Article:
Featured Session IPE: Digital Innovation and Equity in Schools

While digital, participatory media are signaling cultural shifts in the ways students learn,
socialize, and create texts, much of the nation’s K-12 schooling system is still mired by
traditional educational practices. With significant shifts taking place in out-of-school learning,
this panel explores the ways that digital innovation can improve schooling by highlighting the
voices of teachers, students, administrators, and researchers currently working
in America’s schooling system.


Though the opportunity to leverage technology to improve the learning and life opportunities of
students is bigger than ever before, schools face significant challenges in leveraging technology
in an equitable, sustainable way. From teacher pedagogical preparation to school infrastructure
to school and research partnerships, crucial barriers stand in the way of wide-spread digital
innovation for schools. Couple these barriers with an achievement gap that cleaves educational
outcomes for students by race and class and the issue of digital media use in schools becomes
an imperative struggle of equity. As policy-makers look to digital technology as an antidote for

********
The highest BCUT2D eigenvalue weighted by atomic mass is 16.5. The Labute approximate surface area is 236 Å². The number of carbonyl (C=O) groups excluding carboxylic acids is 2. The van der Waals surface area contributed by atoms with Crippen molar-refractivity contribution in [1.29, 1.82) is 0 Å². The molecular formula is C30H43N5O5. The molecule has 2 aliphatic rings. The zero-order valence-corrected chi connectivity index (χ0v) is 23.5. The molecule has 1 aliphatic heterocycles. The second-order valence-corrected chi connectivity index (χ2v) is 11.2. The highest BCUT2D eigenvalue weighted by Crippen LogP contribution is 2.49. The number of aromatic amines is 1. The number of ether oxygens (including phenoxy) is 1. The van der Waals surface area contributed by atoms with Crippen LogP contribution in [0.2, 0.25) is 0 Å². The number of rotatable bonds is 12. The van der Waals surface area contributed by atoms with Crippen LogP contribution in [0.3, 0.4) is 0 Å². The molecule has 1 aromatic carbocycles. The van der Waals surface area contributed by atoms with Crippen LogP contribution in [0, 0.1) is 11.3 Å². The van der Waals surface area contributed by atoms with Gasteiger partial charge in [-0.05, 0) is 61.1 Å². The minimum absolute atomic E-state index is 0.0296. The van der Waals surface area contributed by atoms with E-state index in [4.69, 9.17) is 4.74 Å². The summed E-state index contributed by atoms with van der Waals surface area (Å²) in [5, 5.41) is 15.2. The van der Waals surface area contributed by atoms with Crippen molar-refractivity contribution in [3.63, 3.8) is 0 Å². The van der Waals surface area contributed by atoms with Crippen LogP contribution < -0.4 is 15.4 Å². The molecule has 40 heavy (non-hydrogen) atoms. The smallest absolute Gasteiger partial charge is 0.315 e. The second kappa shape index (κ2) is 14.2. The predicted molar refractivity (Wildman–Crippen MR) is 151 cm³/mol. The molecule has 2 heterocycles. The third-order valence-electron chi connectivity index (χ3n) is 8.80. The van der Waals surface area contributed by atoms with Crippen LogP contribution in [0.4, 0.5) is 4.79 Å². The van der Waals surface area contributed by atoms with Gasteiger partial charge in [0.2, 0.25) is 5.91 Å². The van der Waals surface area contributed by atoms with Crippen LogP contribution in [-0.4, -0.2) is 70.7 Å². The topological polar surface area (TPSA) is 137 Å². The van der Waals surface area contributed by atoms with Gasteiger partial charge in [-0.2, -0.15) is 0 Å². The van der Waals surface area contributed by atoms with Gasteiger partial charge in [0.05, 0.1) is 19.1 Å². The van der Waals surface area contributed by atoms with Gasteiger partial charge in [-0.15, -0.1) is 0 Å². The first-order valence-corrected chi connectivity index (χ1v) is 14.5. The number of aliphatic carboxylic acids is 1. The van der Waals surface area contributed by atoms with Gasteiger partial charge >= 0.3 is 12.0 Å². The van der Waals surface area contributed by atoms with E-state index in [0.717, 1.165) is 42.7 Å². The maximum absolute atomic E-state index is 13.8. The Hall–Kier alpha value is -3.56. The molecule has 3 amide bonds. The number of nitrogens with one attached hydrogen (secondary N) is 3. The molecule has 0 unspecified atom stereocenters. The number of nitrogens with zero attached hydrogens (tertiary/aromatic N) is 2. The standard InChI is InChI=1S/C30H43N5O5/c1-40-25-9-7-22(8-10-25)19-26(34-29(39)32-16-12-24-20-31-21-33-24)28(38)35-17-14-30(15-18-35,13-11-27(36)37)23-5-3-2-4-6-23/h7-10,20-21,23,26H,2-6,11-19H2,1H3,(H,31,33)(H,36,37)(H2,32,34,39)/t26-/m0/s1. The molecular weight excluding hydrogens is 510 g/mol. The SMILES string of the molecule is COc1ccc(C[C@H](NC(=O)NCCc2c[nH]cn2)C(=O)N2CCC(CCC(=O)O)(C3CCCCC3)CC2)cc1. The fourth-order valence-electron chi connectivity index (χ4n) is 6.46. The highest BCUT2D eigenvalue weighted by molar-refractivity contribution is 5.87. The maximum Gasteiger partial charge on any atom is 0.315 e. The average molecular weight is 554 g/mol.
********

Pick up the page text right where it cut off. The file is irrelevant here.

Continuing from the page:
improving education for students, the challenges that schools face are best articulated by those
working and engaging within classrooms.


This panel brings together the viewpoints of various participants within schools to discuss
opportunities, challenges, and experience with digital innovation in schools. Teachers,
students, administrators, and researchers engage in dialogue about the role of digital
innovation in addressing educational equity. Finally, this panel welcomes a larger dialogue
with the audience about ways to foster and support digital innovation within formal schooling
environments in the K-16 and beyond schooling system. At stake are the learning, career,
and civic outcomes for students as a result of digital innovation.

Antero Garcia
Erin Reilly
Myrna Rubel
Katie McKay
High school student, UCLA Council of Youth research
High school student, Social Justice Learning Institute